May 20th, 2020
The coronavirus outbreak is having a profound impact on the UK economy and housing market. The pandemic has left many people out of work and also made it harder for people to follow through with house sales. The mortgage industry has had to adapt in recent weeks, with many lenders changing their lending criteria and underwriting requirements for mortgage loans. Now that we have reached a peak in the virus many people are wondering when and how the economy will reopen.
Banks are gradually relaxing the initial restrictions that were implemented, allowing a wider range of clients to apply for funding. According to the Bank of England, the number of mortgages that were approved in March 2020 was 56,151, which is a drop of nearly a quarter (24%) when compared to the previous month. If you are struggling to get accepted for a mortgage there may be some steps you can take to change that.
1.Find out why you didn’t get accepted for the mortgage
The first thing you should do if your mortgage application gets rejected is to find out why. Doing this can help you revise any issues so that when you reapply you will have a better chance of being accepted. If your potential lender doesn’t give you a reason why you’ve not been accepted, you should go through your credit history.
Reviewing your credit history can help you spot any missed payments, outstanding debt or confirm whether any financial links have been established that you were not aware existed. Also, it’s essential to keep the volume of third-party credit checks completed on your record to a minimum. Too many checks completed in a short period of time can actively reduce your credit score, which will, in turn, reduce your chances of being approved for mortgage funding.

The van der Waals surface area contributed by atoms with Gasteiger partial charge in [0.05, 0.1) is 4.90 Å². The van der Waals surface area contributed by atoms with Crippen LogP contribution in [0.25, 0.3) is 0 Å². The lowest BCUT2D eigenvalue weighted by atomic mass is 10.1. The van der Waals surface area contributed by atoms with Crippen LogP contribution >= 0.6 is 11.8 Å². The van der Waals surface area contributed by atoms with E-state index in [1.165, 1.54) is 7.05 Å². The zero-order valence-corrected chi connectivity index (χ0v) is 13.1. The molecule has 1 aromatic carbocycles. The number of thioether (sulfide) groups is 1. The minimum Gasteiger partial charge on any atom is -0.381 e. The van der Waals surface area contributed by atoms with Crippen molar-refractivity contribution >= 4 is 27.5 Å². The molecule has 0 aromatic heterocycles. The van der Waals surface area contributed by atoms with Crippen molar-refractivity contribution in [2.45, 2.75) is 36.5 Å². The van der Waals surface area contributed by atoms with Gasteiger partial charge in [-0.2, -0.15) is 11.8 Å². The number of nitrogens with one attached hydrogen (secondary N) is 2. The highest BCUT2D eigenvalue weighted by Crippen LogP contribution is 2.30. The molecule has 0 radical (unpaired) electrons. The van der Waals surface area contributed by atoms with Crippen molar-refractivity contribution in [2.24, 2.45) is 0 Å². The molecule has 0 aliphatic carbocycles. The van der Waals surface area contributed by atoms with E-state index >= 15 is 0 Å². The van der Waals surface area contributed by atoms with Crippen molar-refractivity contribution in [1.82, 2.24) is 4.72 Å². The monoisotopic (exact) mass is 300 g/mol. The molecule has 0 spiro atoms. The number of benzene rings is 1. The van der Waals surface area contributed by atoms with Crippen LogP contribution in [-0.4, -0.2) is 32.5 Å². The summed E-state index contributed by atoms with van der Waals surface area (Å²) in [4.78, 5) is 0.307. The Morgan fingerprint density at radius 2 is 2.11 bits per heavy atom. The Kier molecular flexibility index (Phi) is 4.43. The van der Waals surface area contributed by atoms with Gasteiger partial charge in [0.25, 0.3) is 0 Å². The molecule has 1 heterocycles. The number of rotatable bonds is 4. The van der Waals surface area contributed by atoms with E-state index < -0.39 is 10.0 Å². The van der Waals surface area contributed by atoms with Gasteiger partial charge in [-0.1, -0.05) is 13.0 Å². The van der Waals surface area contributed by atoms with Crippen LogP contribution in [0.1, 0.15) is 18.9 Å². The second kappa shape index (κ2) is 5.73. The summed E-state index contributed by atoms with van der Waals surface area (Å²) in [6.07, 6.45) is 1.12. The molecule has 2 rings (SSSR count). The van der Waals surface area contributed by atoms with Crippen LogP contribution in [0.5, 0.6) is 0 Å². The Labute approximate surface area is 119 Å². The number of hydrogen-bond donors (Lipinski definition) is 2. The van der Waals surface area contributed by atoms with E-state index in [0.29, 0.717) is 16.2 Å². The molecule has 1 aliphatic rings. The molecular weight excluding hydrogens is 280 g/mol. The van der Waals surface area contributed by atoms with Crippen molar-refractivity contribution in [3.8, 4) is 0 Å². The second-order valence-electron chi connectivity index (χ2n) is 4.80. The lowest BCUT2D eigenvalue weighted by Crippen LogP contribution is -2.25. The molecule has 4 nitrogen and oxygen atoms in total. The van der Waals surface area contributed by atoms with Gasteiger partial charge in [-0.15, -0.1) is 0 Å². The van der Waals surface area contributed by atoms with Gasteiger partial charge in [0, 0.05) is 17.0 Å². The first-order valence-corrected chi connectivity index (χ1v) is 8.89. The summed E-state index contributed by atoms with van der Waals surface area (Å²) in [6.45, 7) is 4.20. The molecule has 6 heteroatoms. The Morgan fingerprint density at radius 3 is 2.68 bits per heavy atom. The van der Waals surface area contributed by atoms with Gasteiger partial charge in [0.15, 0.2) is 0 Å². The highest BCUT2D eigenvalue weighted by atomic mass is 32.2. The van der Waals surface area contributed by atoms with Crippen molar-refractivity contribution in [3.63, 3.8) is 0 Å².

2. Check your credit score regularly
Your credit score can change monthly so it’s important to track it and stay aware of your credit’s condition. There are free tools you can use to do this online from companies such as Experian, Call Credit and Equifax (all used by mortgage lenders to check credit history for an applicant.) The higher your credit score is, the more likely you are to be accepted for a mortgage.
You can view our guide on credit scoring HERE
3. Pay your bills, loans and debts on time
Potential mortgage lenders like to see is that the applicant is reliable when making debt repayments. Make sure you are making your repayments each month in full and on time for your phone bill, other utility bills and your credit card, for example. If you can pay off any outstanding debt that can also improve your chances of approval and increase your credit score. Lowering your credit utilisation can also help a great deal (the number of loans you have taken out) as lenders consider your debt to income ratio when assessing affordability.
4. Use your money more wisely each month
If your mortgage was declined as the lender expressed concern over your ability to afford the monthly repayments, redistributing your income can help. This is particularly useful for freelancers, contractors or those who are self-employed. Many lenders worry about fluctuating wages and a lack of guarantee over monthly income. However, if you can try to increase your surplus bank balance each month it can improve your chances, so consider reducing your spending on unnecessary items such as takeaways and non-contractual services.
5. Can you get a mortgage if you have bad credit?
While it can seem near impossible to get a mortgage with bad credit there are a couple of options available to you. The first is to have a higher deposit rate – if you have this the lender may consider giving you a smaller loan. You could also try to approach a lender that specialises in offering loans to clients that are credit impaired. This will come at the cost of paying higher interest rates and fees, but it may offer the option to secure funds.
You can also work towards increasing your credit score by following the tips above. Having a higher credit score will mean that you’re more likely to be accepted for a mortgage.
How can we help?
Use our free mortgage calculator to see how much you could potentially lend as a contractor, based off of your day rate.
(Accurate at time of writing)